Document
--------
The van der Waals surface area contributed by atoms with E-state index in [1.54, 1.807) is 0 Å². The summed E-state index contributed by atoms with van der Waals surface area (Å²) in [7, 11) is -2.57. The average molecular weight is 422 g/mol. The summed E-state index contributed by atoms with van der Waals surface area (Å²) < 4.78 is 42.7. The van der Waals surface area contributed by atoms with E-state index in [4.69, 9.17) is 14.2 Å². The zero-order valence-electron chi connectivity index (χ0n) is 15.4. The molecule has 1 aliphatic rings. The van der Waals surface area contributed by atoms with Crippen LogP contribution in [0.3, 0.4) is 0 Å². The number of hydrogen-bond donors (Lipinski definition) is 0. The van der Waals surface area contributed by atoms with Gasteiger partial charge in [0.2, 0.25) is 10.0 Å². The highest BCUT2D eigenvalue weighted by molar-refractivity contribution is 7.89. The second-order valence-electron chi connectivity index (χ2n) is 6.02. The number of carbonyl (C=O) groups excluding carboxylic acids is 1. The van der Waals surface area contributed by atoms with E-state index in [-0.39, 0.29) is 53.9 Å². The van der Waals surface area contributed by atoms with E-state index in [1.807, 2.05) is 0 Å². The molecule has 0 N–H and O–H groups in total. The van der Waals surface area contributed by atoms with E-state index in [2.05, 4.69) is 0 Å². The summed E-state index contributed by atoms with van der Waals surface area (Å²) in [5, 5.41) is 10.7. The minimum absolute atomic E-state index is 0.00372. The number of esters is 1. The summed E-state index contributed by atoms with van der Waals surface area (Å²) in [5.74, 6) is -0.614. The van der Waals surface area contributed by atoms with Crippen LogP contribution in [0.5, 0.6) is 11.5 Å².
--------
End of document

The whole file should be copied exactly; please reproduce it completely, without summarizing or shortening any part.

The van der Waals surface area contributed by atoms with E-state index in [1.54, 1.807) is 0 Å². The summed E-state index contributed by atoms with van der Waals surface area (Å²) in [7, 11) is -2.57. The average molecular weight is 422 g/mol. The summed E-state index contributed by atoms with van der Waals surface area (Å²) < 4.78 is 42.7. The van der Waals surface area contributed by atoms with E-state index in [4.69, 9.17) is 14.2 Å². The zero-order valence-electron chi connectivity index (χ0n) is 15.4. The molecule has 1 aliphatic rings. The van der Waals surface area contributed by atoms with Crippen LogP contribution in [0.3, 0.4) is 0 Å². The number of hydrogen-bond donors (Lipinski definition) is 0. The van der Waals surface area contributed by atoms with Gasteiger partial charge in [0.2, 0.25) is 10.0 Å². The highest BCUT2D eigenvalue weighted by molar-refractivity contribution is 7.89. The second-order valence-electron chi connectivity index (χ2n) is 6.02. The number of carbonyl (C=O) groups excluding carboxylic acids is 1. The van der Waals surface area contributed by atoms with E-state index in [-0.39, 0.29) is 53.9 Å². The van der Waals surface area contributed by atoms with E-state index in [1.807, 2.05) is 0 Å². The molecule has 0 N–H and O–H groups in total. The van der Waals surface area contributed by atoms with E-state index in [2.05, 4.69) is 0 Å². The summed E-state index contributed by atoms with van der Waals surface area (Å²) in [5, 5.41) is 10.7. The minimum absolute atomic E-state index is 0.00372. The number of esters is 1. The summed E-state index contributed by atoms with van der Waals surface area (Å²) in [5.74, 6) is -0.614. The van der Waals surface area contributed by atoms with Crippen LogP contribution in [0.5, 0.6) is 11.5 Å².